There is increasing dissatisfaction across the globe with the incompetency, corruption and malpractice of the interdependent finance sector, especially after the Global Financial Crisis in 2008 that crippled national economies all over the world and sent millions of people into unemployment.
Thousands also lost their homes, as well as huge portions of their superannuation, whilst the commercial banking sector was bailed out of the mess that they created with trillions of dollars of Quantitative Easing (QE) central bank cash injections.
Invoking more anger is that this approach hasn’t even solved the problem; it has only prolonged and amplified it. There have been no real legislative, structural or policy changes, so we are now faced with even greater threats by massiveglobal bubbles in derivatives, real estate and assets, such as stocks. It looks like there is even the potential to have a greater reset then the great depression of 1929.
While governments and corporations remain focused on failing models of perpetual economic growth, millions of people across the world are on food stamps, dependent on government subsidies to stay above the poverty line. Income disparity has never been so vast. Profits for corporations, particularly the multinationals, are near all-time highs, whilst wages have remained stagnant. High unemployment is epedimic and is much more severe than what official figures represent.
Other examples include increasing wealth inequality, socioeconomic disadvantage and poverty, the slow disappearance of the middle class, and policies that benefit Wall Street, not Main Street.
Clearly, trickledown economics simply does not work, regardless of what the delusional so-called experts would have us believe. Effectively businesses – not society or individuals – are the beneficiaries of the current economic system. There’s simply too much unfounded faith in the current system, especially when the evidence clearly indicates that we need an alternative.
The truth is, there are other models that the mainstream economists and our politicians are not taking seriously.For example, Steve Keen, Head of the School of Economics History and Politics at Kingston University (London), has developed an alternative economic model called Debt-Deflation, while economists such as Bill Mitchell, who is an Economics Professor at the University of Newcastle (Australia), advocates for Modern Monetary Theory (MMT).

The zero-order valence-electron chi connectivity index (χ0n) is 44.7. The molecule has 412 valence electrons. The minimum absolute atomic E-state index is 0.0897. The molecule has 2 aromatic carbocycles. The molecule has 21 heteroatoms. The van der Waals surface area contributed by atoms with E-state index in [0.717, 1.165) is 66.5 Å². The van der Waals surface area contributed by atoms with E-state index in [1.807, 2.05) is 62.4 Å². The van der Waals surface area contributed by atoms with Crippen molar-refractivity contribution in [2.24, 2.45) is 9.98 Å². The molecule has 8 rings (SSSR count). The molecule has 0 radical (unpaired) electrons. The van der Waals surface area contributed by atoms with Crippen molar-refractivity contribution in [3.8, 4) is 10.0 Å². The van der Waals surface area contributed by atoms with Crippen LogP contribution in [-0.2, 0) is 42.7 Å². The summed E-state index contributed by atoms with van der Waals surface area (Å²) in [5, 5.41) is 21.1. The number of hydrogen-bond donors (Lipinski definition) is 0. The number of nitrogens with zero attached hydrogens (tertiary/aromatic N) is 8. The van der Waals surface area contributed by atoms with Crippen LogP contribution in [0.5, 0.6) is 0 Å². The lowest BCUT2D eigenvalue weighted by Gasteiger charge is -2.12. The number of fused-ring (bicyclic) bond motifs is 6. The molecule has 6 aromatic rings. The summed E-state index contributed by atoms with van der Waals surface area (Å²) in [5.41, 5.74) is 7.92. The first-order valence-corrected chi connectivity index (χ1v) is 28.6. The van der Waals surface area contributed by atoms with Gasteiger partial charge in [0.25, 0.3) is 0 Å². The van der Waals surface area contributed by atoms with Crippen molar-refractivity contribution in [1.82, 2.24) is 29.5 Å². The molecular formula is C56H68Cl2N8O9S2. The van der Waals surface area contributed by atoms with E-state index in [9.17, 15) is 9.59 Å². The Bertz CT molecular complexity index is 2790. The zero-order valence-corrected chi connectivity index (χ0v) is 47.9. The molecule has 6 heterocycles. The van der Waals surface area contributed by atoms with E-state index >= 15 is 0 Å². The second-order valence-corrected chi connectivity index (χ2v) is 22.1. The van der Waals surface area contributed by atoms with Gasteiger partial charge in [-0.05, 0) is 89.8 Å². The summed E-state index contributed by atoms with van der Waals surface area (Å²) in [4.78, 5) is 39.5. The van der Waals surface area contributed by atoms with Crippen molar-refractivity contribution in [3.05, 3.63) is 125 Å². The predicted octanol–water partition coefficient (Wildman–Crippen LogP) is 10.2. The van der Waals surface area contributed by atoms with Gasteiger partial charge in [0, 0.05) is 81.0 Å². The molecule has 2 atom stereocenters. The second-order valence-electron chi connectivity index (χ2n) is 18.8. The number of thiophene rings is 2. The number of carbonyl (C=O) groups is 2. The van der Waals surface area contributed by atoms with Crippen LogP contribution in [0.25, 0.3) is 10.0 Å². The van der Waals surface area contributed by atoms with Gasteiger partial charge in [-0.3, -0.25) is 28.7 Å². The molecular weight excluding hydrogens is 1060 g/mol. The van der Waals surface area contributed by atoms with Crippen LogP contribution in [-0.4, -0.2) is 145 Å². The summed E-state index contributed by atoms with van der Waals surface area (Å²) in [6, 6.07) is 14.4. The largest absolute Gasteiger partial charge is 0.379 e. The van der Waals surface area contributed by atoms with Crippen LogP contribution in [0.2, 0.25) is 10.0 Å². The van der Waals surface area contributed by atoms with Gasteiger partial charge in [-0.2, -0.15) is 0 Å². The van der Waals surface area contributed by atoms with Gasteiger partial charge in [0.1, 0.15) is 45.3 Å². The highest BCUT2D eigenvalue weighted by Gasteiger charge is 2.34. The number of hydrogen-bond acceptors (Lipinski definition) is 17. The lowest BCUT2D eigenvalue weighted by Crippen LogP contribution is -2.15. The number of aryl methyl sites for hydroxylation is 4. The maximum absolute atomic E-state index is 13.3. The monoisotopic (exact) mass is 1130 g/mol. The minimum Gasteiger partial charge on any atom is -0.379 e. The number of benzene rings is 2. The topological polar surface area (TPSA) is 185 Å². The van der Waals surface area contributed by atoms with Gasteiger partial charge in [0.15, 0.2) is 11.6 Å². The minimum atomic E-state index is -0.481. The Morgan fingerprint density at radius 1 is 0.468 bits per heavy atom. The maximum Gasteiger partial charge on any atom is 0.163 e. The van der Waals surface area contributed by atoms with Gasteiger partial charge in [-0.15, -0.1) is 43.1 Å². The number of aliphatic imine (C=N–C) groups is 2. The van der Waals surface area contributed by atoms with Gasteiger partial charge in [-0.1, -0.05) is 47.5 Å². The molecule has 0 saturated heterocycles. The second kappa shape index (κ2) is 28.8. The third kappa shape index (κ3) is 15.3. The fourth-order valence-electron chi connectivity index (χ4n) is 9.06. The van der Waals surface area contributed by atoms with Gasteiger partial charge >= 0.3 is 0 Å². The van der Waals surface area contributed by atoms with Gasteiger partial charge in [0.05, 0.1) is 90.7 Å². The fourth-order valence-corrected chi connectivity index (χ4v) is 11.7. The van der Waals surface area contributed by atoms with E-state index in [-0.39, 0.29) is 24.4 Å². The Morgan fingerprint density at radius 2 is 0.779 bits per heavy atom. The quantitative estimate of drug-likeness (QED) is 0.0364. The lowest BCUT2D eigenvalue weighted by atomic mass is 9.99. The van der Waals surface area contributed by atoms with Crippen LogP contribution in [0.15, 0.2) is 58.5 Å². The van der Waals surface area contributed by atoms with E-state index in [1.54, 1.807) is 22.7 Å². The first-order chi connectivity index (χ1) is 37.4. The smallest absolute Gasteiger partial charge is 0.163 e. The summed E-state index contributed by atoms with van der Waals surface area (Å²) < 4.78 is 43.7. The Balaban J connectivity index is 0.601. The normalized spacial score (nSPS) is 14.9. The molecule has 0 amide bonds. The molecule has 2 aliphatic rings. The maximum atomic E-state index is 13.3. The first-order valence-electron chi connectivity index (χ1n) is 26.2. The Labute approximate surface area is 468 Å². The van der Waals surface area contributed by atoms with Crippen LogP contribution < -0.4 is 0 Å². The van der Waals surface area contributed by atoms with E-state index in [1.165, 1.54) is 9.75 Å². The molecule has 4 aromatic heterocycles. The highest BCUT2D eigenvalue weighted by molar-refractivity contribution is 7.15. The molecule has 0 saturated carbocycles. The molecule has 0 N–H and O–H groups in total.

Of course their models do differ in some ways (which is representative of the ‘spirit’ of the Redesigning Society series of which this article is a part). This is a discussion of legitimate alternatives which do exist, not a detailed account of the exact approach we should take. Our governments should prioritise this debate so that we can truly develop a model that resolves the problems which plague our economy and that cause widespread suffering as a result.
However, the model’s offered by Keen and Mitchell do align on some key points. For starters, along with 17 other economists, they both signed a letter published at the Financial Times in March 2015 asking that the European Central Bank adopt an alternative policy approach to boost the economy. Instead of QE for the financial sector, they’ve insisted that they inject that money into the bank accounts of citizens in the Eurozone. Steve has coined this ‘QE for the People’. Yes, that means instead of giving away free money to the elite, it’s given to the people. The masses, especially the poor, would have a field day if they knew this was a potential option.
They also both advocate that governments should have a greater role in managing the central banks in their country. That’s right, if you didn’t know already, the central/reserve banks are privately owned and operated by banking familieswho inherited this responsibility, instead of being elected with it.
In the following quote, Professor Mitchell explains the role of a truly independent government: